It’s not that I’m mindless when I eat. My philosophy is just to use a few quality ingredients and handle them minimally.

More info on Johnny Iuzzini:
New York profile
The Amateur Gourmet’s two reviews of Jean Georges

Jean Georges
1 Central Park W
New York, NY 10023-7703
(212) 299-3900

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Four Star Meets Lone Star: Desserts by Johnny Iuzzini featuring Texas Grapefruit

Johnny Iuzzini's signature dessert tasting
Photo courtesy StarChefs

Every day, four-star pastry chef Johnny Iuzzini dazzles diners at New York’s Jean-Georges with his signature dessert tastings. Contrasting textures and temperatures come together in a central theme, be it chocolate, berries or even beets. This Saturday, he did it for free at the French Culinary Insitute. The demo and tasting was sponsored by (an online publication of the French Culinary Institute) and TexaSweet Citrus Marketing, Inc. Can you guess what the theme was?

Johnny Iuzzini shows off the red-fleshed grapefruit

For three hours, about 80 guests watched Iuzzini prepare five grapefruit desserts and ate the fruits of his labor (pun intended). As a bonus, each person brought home a grapefruit giftbox, a zester (made for dang right handers!) and Iuzzini’s recipes, which I’ve provided through the links below.

Although the desserts were specially created for this event, the building blocks are mainstays at Jean-Georges. The instructions are sparse and assume you have a working knowledge of pastries. If you get past the French terms like chinois and quenelle, you can re-create four-star desserts at home. Where applicable, I’ve included Iuzzini’s tips. I felt like I was at culinary school, greedily jotting down the master’s secrets. Also, the quanities are by weight. One cup of flour can weigh between four and six ounces, a 50% difference! The beloved cup and teaspoon aren’t so accurate after all. Pastry Scoop lists conversions for liquids, flour and sugar to help you out.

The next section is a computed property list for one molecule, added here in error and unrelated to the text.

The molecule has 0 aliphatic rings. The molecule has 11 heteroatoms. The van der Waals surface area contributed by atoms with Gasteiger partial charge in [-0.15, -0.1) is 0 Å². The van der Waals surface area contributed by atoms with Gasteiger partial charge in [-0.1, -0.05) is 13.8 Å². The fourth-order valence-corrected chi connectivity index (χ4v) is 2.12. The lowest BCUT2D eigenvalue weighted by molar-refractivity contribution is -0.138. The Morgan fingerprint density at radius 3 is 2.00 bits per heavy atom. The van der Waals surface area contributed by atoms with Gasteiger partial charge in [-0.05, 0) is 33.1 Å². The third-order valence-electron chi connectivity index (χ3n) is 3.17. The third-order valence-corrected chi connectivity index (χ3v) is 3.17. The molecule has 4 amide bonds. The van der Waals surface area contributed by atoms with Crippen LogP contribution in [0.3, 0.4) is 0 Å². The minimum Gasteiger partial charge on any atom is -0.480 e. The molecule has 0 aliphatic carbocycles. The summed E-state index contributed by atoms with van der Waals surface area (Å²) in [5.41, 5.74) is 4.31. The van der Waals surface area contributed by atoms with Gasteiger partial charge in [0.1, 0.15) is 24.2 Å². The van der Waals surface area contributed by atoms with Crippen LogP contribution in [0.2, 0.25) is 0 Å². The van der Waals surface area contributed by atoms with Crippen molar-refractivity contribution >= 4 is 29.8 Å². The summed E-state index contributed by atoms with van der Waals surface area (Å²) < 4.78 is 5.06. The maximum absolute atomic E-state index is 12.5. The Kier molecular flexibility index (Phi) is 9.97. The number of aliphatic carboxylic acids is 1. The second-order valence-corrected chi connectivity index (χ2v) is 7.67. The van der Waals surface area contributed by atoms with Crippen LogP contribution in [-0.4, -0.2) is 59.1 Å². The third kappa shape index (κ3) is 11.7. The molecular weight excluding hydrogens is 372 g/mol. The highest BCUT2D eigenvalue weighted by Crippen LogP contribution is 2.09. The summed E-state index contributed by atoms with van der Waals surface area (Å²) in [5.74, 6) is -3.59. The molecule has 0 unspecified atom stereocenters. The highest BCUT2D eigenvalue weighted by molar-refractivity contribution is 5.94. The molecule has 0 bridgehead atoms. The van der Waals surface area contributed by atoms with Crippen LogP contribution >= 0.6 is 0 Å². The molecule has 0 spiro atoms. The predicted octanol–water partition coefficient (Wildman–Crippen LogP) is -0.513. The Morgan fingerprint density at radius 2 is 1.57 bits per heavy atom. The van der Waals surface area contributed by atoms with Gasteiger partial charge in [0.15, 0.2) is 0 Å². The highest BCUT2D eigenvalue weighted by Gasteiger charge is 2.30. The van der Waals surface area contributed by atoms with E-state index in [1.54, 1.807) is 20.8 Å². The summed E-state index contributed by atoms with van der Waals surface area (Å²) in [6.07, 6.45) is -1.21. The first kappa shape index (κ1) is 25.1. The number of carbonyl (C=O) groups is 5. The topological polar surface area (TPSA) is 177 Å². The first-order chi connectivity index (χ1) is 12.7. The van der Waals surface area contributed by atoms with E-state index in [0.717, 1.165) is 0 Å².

Iuzzini’s first dessert was a warm honey tart, accompanied with grapefruit-shiso granite (ice) and charred oranges. The tart crust was technically a pate sable, which is French for “sandy pastry.” The term sounds like a coarse, mealy dough, but it’s not! Pate sable is like a crisp cookie that disintegrates in your mouth. If you only try one tart dough, make it this one. The custard was exceptionally smooth and hid a layer of tart grapefruit sections for contrasting flavors. Continuing with the theme of contrast, the grapefruit granita was cold and chunky. I thought the soul of this dish was the custard and the crust. For home application, I’d skip the citrus sections and the granita. Besides, I couldn’t even tell what that Asian herb, shiso, tasted like.


Next up was honey ginger ice cream, accompanied with grapefruit mirroir (like a runny Jell-O), brioche (a rich bread with lots of butter and eggs) croutons, and a drizzle of Thai basil oil. The point here was to contrast sweet, smooth cream with tart, textured jelly. The mirroir’s texture reminded me of (dare I say it?) brains. Sorry, all that time working at Court TV is infusing me with morbid humor. Iuzzini intended the crunchy croutons to add another dimension of texture, while the basil-infused oil was supposed to contribute a fresh flavor. I thought the dessert could have been fine without these two. At home, you can just layer premium vanilla ice cream with tart jam or citrus curd to get a similar experience.

Coming up in part two: almond cake with frozen grapefruit and oranges, grapefruit-tarragon millefeuille (layered pastry), and chocolate crepes filled with grapefruit curd.

Jean Georges
1 Central Park W
New York, NY 10023-7703
(212) 299-3900